“I come home to the man I love, and I go home to family.” Throughout the speech, he related his own internal struggle with his sexuality to discuss wider issues, such as racism, Islamophobia and the Confederate flag. Get it out of my state.” And on racism, he said, “Every time we, as a group or as individuals, stereotype … Because the big black guy in the back is not always the criminal and the little white girl in the front is not always the victim.
Concerning the latter, for example, he said, “There’s a lot of stuff we’re gonna have to be a little bit flexible on. That’s really ingrained in us.” “It’s when we get together and talk it out and realize we’re basically exactly the same that things go much more smoothly in life,” he added.
“I needed to sort of escape what my reality might have been, because I wasn’t answering my own questions or even posing my own questions to myself,” he said.
“I put it in a box.” “I just cut it all off,” he said, referring to his personal life and the thought of dating.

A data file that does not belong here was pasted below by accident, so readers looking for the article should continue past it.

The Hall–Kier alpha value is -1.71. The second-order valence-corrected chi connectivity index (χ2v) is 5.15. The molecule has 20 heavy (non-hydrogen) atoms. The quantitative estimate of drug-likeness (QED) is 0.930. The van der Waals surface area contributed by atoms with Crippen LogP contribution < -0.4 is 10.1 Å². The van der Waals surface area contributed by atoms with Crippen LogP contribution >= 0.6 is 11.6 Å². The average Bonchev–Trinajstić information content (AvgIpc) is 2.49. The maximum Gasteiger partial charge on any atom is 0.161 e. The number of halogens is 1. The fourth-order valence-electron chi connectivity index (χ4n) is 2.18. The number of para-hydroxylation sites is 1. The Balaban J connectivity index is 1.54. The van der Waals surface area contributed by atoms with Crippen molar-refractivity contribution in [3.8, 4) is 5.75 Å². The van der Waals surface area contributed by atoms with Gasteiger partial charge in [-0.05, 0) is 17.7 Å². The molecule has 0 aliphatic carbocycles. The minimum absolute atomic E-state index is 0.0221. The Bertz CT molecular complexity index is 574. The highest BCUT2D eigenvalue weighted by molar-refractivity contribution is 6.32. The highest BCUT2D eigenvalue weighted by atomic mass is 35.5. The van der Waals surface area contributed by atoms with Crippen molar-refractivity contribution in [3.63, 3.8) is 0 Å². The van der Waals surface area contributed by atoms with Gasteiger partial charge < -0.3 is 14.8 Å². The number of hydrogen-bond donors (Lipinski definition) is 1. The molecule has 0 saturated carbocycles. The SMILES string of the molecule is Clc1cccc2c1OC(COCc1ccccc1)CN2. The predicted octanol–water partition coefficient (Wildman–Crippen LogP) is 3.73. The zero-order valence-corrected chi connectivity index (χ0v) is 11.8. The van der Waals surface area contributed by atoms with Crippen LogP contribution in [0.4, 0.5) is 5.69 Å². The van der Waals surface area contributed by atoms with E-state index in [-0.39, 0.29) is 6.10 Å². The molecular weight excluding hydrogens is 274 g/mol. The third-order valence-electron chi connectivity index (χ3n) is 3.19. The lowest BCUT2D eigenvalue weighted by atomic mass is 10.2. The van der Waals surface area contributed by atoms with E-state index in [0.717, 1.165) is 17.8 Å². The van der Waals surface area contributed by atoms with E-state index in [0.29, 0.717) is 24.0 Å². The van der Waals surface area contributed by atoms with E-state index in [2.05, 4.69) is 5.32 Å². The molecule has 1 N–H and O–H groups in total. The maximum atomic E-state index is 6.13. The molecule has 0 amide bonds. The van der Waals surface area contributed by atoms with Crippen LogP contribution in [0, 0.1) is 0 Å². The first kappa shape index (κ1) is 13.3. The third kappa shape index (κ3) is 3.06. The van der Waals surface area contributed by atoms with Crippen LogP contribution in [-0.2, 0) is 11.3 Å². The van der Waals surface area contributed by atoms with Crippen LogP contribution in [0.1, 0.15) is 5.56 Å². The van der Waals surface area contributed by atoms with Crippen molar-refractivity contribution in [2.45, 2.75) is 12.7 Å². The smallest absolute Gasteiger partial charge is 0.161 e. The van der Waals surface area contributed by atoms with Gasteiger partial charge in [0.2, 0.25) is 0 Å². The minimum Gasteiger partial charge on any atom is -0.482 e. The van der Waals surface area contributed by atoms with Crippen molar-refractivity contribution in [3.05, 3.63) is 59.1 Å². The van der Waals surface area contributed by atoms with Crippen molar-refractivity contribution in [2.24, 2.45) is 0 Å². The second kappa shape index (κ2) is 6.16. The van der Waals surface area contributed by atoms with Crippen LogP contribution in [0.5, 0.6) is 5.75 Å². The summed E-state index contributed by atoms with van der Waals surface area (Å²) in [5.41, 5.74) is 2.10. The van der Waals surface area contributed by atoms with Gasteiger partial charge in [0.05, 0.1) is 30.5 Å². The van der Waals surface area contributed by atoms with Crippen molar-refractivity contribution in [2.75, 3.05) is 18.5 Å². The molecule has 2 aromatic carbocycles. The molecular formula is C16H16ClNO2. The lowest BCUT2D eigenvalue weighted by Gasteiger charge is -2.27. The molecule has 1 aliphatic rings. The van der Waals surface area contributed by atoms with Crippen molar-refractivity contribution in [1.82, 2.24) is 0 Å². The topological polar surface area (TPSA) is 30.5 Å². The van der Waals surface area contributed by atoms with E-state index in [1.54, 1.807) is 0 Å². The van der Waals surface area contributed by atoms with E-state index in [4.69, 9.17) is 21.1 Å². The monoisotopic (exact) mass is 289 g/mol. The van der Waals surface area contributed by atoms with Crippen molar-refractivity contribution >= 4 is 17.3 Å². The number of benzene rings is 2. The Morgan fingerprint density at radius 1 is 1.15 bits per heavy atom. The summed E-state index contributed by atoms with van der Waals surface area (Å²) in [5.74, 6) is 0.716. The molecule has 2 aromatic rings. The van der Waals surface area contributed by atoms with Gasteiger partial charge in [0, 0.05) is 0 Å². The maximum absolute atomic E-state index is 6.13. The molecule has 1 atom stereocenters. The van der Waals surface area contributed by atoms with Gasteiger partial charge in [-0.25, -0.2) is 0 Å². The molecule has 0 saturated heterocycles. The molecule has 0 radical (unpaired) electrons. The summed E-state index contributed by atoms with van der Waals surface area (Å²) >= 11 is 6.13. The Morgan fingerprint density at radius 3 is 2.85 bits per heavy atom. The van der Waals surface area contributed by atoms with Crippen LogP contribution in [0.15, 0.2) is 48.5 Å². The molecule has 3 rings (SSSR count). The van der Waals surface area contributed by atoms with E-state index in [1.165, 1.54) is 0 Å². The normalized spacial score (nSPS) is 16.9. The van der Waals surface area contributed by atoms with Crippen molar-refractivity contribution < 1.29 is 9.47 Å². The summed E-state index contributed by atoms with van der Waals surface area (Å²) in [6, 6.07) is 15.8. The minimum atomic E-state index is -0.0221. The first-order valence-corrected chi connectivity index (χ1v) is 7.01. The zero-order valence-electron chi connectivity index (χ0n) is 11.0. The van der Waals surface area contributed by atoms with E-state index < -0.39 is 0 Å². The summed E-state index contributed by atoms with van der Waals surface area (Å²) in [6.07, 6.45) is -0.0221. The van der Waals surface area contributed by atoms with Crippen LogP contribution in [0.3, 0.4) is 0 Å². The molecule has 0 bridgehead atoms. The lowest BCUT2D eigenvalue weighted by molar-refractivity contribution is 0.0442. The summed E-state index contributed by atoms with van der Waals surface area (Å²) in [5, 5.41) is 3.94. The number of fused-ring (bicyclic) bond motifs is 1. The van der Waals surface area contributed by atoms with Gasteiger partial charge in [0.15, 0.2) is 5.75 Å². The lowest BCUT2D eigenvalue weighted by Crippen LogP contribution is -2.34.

” It includes a number for Fox’s viewer comment line.
Fox News anchor Shepard Smith, usually tight-lipped about his personal life, recently discussed his experience of growing up gay in the conservative South and the effect it had on his career with students at the University of Mississippi’s Meek School of Journalism.
Smith spoke at his alma mater for about 45 minutes last month, but his comments began to spread nationally this week.
“If I was fibbing to you, it’s because I was fibbing to me. And that sounds like such a load of crap, but it really is my truth.
The Fox News anchor came out today in response to a question about whether Ailes had forced him to remain in the closet.